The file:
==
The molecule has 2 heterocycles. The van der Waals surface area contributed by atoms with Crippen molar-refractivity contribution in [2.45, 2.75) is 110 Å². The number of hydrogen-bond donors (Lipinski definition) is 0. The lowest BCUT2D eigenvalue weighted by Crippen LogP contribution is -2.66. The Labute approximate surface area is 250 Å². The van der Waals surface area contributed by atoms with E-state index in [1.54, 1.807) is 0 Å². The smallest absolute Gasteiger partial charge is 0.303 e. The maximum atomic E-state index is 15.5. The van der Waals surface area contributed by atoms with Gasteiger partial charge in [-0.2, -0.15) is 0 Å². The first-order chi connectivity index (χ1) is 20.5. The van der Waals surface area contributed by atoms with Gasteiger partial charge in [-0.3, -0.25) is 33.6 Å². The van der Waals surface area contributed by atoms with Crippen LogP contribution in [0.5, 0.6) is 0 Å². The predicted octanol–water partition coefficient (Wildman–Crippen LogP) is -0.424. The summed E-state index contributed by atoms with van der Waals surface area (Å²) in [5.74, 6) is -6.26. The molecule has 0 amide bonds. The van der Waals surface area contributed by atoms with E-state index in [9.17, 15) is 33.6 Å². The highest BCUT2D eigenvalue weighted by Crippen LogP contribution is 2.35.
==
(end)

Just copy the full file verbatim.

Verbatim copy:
The molecule has 2 heterocycles. The van der Waals surface area contributed by atoms with Crippen molar-refractivity contribution in [2.45, 2.75) is 110 Å². The number of hydrogen-bond donors (Lipinski definition) is 0. The lowest BCUT2D eigenvalue weighted by Crippen LogP contribution is -2.66. The Labute approximate surface area is 250 Å². The van der Waals surface area contributed by atoms with E-state index in [1.54, 1.807) is 0 Å². The smallest absolute Gasteiger partial charge is 0.303 e. The maximum atomic E-state index is 15.5. The van der Waals surface area contributed by atoms with Gasteiger partial charge in [-0.2, -0.15) is 0 Å². The first-order chi connectivity index (χ1) is 20.5. The van der Waals surface area contributed by atoms with Gasteiger partial charge in [-0.3, -0.25) is 33.6 Å². The van der Waals surface area contributed by atoms with Crippen LogP contribution in [0.5, 0.6) is 0 Å². The predicted octanol–water partition coefficient (Wildman–Crippen LogP) is -0.424. The summed E-state index contributed by atoms with van der Waals surface area (Å²) in [5.74, 6) is -6.26. The molecule has 0 amide bonds. The van der Waals surface area contributed by atoms with E-state index in [9.17, 15) is 33.6 Å². The highest BCUT2D eigenvalue weighted by Crippen LogP contribution is 2.35.